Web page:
Wednesday, November 19, 2008

A Book is the Only Mortality...

The Reader
By Bernhard Schlink

Year: 1997

Don't let the Oprah's Book Club sticker fool you, luckily this is not a book whose sole audience is people who are willing to read simply because a celebrity tells them to. No, Lucky for both the reader of this novel and for the reviewer, judging a book solely by the fact that a talk show host picked this particular book as an entry into her 'collection' is a crime. The Reader is a book that begs to be read and will no doubt provoke discussion once it has been read.

The book starts sometime after WWII in Germany and involves a young man by the name of Michael Berg. Michael is fifteen at the beginning of the story and serves as our narrator. From literally the first sentence, we learn that Michael at fifteen gets hepatitis and falls ill under it. On the way to school one day, he gets sick and is aided by an anonymous woman, some stranger who appears at the nick of time to clean up and mend him afterwards. However, to Michael, seeing her only that one time without thanking her is a crime. And so he goes to her house in lieu of attending school to see this mysterious woman. It is not long before Michael and the woman, who we learn is named Hanna Schmitz, embark of a passionate and heated relationship. While sex is a key part in their relationship, time and time again Hanna will ask Michael to read to her out loud, something that though I won't spoil proves to be a key part in the second and third acts of the book.

However, like the seasons, their relationship ends shortly with Hanna vanishing one day, where she goes or where she is heading is unclear to Michael, but it is only time before we learn where. A court perhaps. For we shortly thereafter learn that Hanna during the war worked with the SS and was responsible for the death of hundreds of women and children.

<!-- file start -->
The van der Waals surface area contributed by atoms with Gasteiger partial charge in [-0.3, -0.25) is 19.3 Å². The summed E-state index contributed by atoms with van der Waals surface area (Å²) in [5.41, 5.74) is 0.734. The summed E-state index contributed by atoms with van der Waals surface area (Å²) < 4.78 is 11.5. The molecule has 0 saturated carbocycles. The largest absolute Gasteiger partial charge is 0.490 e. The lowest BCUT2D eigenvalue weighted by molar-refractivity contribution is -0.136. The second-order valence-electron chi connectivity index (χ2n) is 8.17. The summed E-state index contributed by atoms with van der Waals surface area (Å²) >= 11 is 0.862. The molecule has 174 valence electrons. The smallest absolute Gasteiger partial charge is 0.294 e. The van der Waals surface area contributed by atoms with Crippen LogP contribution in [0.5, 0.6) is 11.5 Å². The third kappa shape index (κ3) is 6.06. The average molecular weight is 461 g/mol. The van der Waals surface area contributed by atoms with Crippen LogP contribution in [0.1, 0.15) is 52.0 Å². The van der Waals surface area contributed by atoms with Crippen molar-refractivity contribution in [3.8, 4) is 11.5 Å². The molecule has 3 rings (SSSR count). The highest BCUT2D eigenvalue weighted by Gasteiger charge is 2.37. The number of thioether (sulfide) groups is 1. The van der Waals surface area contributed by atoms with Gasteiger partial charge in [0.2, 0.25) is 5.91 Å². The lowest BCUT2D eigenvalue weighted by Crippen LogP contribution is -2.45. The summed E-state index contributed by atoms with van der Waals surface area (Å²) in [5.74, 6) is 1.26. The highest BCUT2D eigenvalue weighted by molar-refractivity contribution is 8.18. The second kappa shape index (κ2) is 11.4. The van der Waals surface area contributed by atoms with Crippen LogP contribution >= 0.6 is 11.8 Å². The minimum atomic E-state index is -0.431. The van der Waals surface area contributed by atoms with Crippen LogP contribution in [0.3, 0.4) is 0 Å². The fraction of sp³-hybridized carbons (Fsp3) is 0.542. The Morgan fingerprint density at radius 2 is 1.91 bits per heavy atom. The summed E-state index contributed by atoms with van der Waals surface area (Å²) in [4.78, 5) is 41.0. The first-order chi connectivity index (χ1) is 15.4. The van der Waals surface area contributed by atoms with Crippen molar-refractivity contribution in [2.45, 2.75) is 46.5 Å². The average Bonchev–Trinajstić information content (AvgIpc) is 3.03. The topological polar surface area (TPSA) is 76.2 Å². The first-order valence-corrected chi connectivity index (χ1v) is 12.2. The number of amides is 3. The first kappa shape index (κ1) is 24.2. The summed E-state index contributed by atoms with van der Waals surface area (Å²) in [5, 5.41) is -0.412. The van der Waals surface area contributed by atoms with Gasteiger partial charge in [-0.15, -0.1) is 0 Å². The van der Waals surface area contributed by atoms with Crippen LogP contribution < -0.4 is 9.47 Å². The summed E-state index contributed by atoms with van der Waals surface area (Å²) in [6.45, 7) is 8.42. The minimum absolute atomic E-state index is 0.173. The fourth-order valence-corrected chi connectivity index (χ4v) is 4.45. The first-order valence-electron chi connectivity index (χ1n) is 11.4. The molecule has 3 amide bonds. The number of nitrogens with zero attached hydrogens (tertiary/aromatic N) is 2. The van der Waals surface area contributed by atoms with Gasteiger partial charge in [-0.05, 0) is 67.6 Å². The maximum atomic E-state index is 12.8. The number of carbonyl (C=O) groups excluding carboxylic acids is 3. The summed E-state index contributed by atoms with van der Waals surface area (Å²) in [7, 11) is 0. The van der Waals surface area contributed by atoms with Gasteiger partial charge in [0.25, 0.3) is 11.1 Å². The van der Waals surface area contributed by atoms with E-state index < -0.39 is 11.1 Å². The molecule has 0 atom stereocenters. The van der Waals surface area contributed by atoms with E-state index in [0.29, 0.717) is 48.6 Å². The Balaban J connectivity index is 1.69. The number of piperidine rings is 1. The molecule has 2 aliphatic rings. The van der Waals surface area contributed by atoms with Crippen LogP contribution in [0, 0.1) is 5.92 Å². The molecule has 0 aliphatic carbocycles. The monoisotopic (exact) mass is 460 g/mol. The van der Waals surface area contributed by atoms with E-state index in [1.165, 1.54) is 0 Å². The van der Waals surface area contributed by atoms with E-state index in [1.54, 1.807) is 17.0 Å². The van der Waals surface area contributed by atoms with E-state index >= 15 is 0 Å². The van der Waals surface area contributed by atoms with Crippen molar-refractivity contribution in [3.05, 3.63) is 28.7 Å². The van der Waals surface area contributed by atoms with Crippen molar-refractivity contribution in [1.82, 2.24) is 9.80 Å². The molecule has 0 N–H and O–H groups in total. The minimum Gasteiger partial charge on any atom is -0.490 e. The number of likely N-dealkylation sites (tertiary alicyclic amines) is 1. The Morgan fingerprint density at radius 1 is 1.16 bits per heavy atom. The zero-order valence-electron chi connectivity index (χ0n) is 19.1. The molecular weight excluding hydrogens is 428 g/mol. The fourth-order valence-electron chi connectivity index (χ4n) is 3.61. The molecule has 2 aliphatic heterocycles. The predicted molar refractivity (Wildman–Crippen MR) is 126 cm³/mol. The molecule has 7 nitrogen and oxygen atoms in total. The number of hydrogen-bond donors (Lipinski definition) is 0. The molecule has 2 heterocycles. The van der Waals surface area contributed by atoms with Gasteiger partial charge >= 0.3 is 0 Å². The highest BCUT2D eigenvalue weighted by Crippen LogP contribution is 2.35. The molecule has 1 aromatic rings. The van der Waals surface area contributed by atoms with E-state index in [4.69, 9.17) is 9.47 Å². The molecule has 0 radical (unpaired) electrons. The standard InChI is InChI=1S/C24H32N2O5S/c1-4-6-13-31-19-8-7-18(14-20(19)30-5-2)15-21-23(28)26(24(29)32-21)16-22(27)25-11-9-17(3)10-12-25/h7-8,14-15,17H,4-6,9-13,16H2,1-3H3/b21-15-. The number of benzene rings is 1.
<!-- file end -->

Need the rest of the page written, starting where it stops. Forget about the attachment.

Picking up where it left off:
The second part of the novel details the trial and Michael realizing who Hanna truly was. What could prove to be a stale courtroom drama is a morality tale at the core. Michael only knows this woman from their love affair and it is a while before he can fully wrap his head around what she has done. Again, not to give anything away, but one may wonder if he ever does. During this trial, Michael is confused as to why Hanna, who he knew as a brazen and spirited woman falls upon deaf ears when attending the trial. Maybe she is hiding something, something that she is not only ashamed of but may be crucial.

Michael spends the remainder of the book picking up the pieces to his life and to the life he and Hanna had. He takes journeys to come to terms with everything he has spent the book dealing with. He wants to hate her for being such a violent and cold criminal, but he cannot. While what they did was illegal, she being more than twice his age, to the protagonist, it was not a crime, it was passionate love. Whether we agree with him or not is all up to our own personal beliefs.

Though being short on length, The Reader is a very dense book. The language may seem simple, but it is straightforward and truly captivating. There is so much going on in this book that a mere synopsis will do the novel no justice. Simply sitting down and reading is the best way to handle the book, to let it sink in and take control of you. I personally found it to be a magnificent book, one that challenged the reader with not only the core story, loved ones who hurt us, but also the morals and themes it brings up. Atonement, redemption, forgiveness, right, wrong, love and death. Threading everything together and creating a delicate and powerful novel, Schlink proves that even romantic tales can have deeper meanings. That books can truly make you feel for its characters and that you yourself can get inside the heads of its main players. While many have this talent, so few can truly let the story envelop and raise morals. Once you turn the final page, you will be satisfied.

*A note to people intrigued by this book: Ignore Amazon! It praises the book to the point where the novel's twist if you will is exposed. It is key to let the book speak for itself.

Well, I'll step of my soapbox and let the novel to the talking.